2013 Annual Report
1a.Objectives (from AD-416):
Verticillium wilt (VW) of potato is a widespread and persistent problem in virtually all significant production areas in the United States. The only successful control strategy currently available to growers is soil fumigation, which is expensive and environmentally harmful. Host plant resistance offers the most cost-effective long-term control strategy for VW. One likely candidate for a potato VW resistance (R) gene is an ortholog of the tomato Ve gene, which has been cloned and found to confer immunity to VW. We have recently developed a molecular marker within a Ve-like gene from resistant potato and found that this marker co-segregates with the VW resistance phenotype in a segregating population.
Our specific objectives are to:
1. Identify germplasm that has been previously documented to be either resistant or susceptible to VW and verify the resistance phenotype using quantitative PCR.
2. Amplify and sequence Ve orthologs from the resistant and susceptible individuals for use in identifying single nucleotide polymorphisms that differentiate resistant from susceptible Ve alleles.
1b.Approach (from AD-416):
Inoculations of seedlings from crosses between cultivated breeding parents, phenotypic characterization of the inoculated seedlings, stem DNA extraction and quantitative PCR.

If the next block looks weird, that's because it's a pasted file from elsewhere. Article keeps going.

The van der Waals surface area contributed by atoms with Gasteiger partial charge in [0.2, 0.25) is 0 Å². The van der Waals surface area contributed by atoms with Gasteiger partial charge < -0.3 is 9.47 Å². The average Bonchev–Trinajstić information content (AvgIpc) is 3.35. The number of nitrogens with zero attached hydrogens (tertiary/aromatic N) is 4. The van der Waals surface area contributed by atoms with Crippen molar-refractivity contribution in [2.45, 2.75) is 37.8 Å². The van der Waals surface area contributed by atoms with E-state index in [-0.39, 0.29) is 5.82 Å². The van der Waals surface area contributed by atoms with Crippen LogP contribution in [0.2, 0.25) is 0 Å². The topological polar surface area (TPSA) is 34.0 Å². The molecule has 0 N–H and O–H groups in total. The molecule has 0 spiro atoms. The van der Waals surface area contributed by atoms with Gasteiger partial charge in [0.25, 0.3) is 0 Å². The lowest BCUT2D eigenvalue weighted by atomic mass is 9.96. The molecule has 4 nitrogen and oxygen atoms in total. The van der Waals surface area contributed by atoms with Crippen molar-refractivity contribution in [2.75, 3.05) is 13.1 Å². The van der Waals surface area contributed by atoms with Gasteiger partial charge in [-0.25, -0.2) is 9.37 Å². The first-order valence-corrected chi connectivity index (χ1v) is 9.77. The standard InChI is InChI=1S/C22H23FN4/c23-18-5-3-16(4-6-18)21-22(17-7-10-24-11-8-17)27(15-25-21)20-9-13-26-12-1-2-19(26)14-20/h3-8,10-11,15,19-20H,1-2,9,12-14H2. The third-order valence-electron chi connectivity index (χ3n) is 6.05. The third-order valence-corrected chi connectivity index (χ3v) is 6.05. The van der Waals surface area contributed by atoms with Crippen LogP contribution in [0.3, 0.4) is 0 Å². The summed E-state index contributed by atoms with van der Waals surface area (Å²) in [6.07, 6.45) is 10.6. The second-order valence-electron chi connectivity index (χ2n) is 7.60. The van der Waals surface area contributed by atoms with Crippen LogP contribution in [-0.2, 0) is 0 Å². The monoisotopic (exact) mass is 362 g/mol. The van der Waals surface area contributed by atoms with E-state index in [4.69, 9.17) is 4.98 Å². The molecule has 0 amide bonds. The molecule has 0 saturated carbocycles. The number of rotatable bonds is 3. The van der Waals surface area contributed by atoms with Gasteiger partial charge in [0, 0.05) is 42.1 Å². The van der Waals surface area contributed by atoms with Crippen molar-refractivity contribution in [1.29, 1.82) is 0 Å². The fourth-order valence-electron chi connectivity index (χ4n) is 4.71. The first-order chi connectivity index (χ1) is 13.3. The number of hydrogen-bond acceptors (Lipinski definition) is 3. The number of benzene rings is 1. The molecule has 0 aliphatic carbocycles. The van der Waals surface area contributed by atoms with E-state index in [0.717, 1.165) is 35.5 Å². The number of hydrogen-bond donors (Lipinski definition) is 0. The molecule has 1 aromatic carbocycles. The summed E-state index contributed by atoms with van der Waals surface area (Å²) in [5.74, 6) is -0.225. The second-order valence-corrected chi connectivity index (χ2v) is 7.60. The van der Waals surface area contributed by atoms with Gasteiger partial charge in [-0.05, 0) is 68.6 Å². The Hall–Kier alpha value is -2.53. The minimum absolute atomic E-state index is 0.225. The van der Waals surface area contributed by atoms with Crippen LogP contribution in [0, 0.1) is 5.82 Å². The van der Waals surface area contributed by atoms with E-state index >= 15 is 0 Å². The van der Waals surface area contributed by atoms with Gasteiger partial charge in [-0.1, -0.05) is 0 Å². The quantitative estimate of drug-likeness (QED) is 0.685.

This project was renumbered from 3655-21000-049-15S to 3655-21220-002-02S. An accelerated germplasm enhancement and potato breeding program has been developed to identify durable and long-term resistance to Verticillium dahliae (Vd). To accomplish this, field screening trials have been established that are highly infested with the pathogen. Cultivar Russet Norkotah was used as the susceptible control genotype and Ranger Russet, Bannock Russet, and Dakota Trailblazer cultivars were used as controls representing moderately resistance to highly resistant control genotypes. The control cultivars in addition to twenty-one additional genotypes, representing all market types, were planted in a replicated trial at Inkster, North Dakota, on May 30, 2012. Agronomic evaluations included stand and stem numbers, vine size and maturity, and visual assessment for early blight and Verticillium wilt symptoms. The development of Verticillium wilt symptoms was recorded weekly beginning mid-July through mid-September. Stems were collected in late summer to quantify the S. tuberosum:V. dahliae interaction using polymerase chain reaction (qPCR). Significant differences were found between the non-infested (control) plots and Vd-infested plots across genotypes. Results for the susceptible control, Russet Norkotah, along with ND8304-2 and ND8305-1 (two advanced chipping selections), were similar indicating that these two breeding selections are not resistant to Vd. Resistant control cultivars Bannock Russet, Dakota Trailblazer, and Ranger Russet had very low Vd colonization indices based on qPCR results. ND8068-5Russ, a very early maturing dual-purpose russet selection, was the only genotype evaluated with significant resistance to Vd. This research relates to objective 1 of the project through the identification of germplasm that is resistant to verticillium wilt and quantitation of pathogen growth in plant tissue using Quantitative polymerase chain reaction(qPCR).